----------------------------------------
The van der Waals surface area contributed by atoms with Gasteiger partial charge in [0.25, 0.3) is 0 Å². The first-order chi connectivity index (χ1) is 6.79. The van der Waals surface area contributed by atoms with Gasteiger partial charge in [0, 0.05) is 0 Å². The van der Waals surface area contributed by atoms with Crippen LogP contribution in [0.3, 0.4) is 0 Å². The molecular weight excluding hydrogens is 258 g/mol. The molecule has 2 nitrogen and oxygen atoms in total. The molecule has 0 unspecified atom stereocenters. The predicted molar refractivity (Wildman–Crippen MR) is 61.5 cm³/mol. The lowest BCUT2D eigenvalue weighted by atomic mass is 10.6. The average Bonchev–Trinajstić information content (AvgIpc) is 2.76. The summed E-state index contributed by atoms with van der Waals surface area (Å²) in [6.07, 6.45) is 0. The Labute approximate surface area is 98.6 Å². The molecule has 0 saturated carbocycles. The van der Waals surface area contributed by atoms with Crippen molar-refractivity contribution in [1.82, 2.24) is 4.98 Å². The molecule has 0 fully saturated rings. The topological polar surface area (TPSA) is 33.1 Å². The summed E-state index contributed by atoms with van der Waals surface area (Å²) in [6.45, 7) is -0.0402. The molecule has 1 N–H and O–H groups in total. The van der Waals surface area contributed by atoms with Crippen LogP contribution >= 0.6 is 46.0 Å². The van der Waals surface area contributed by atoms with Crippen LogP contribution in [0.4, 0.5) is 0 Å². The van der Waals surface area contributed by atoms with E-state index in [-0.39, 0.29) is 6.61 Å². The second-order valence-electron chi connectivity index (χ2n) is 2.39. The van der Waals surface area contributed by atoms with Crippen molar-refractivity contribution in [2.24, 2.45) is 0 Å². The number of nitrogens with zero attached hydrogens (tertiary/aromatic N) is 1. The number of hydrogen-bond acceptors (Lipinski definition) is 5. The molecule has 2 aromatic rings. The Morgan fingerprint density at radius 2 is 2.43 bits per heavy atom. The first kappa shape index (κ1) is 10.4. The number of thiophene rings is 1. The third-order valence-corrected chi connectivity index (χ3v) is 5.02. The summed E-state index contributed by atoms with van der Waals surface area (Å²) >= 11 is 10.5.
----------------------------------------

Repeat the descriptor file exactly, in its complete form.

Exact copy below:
The van der Waals surface area contributed by atoms with Gasteiger partial charge in [0.25, 0.3) is 0 Å². The first-order chi connectivity index (χ1) is 6.79. The van der Waals surface area contributed by atoms with Gasteiger partial charge in [0, 0.05) is 0 Å². The van der Waals surface area contributed by atoms with Crippen LogP contribution in [0.3, 0.4) is 0 Å². The molecular weight excluding hydrogens is 258 g/mol. The molecule has 2 nitrogen and oxygen atoms in total. The molecule has 0 unspecified atom stereocenters. The predicted molar refractivity (Wildman–Crippen MR) is 61.5 cm³/mol. The lowest BCUT2D eigenvalue weighted by atomic mass is 10.6. The average Bonchev–Trinajstić information content (AvgIpc) is 2.76. The summed E-state index contributed by atoms with van der Waals surface area (Å²) in [6.07, 6.45) is 0. The Labute approximate surface area is 98.6 Å². The molecule has 0 saturated carbocycles. The van der Waals surface area contributed by atoms with Crippen molar-refractivity contribution in [1.82, 2.24) is 4.98 Å². The molecule has 0 fully saturated rings. The topological polar surface area (TPSA) is 33.1 Å². The summed E-state index contributed by atoms with van der Waals surface area (Å²) in [6.45, 7) is -0.0402. The molecule has 1 N–H and O–H groups in total. The van der Waals surface area contributed by atoms with Crippen LogP contribution >= 0.6 is 46.0 Å². The van der Waals surface area contributed by atoms with Crippen LogP contribution in [0.4, 0.5) is 0 Å². The van der Waals surface area contributed by atoms with E-state index in [-0.39, 0.29) is 6.61 Å². The second-order valence-electron chi connectivity index (χ2n) is 2.39. The van der Waals surface area contributed by atoms with Crippen molar-refractivity contribution in [2.24, 2.45) is 0 Å². The number of nitrogens with zero attached hydrogens (tertiary/aromatic N) is 1. The number of hydrogen-bond acceptors (Lipinski definition) is 5. The molecule has 2 aromatic rings. The Morgan fingerprint density at radius 2 is 2.43 bits per heavy atom. The first kappa shape index (κ1) is 10.4. The number of thiophene rings is 1. The third-order valence-corrected chi connectivity index (χ3v) is 5.02. The summed E-state index contributed by atoms with van der Waals surface area (Å²) >= 11 is 10.5.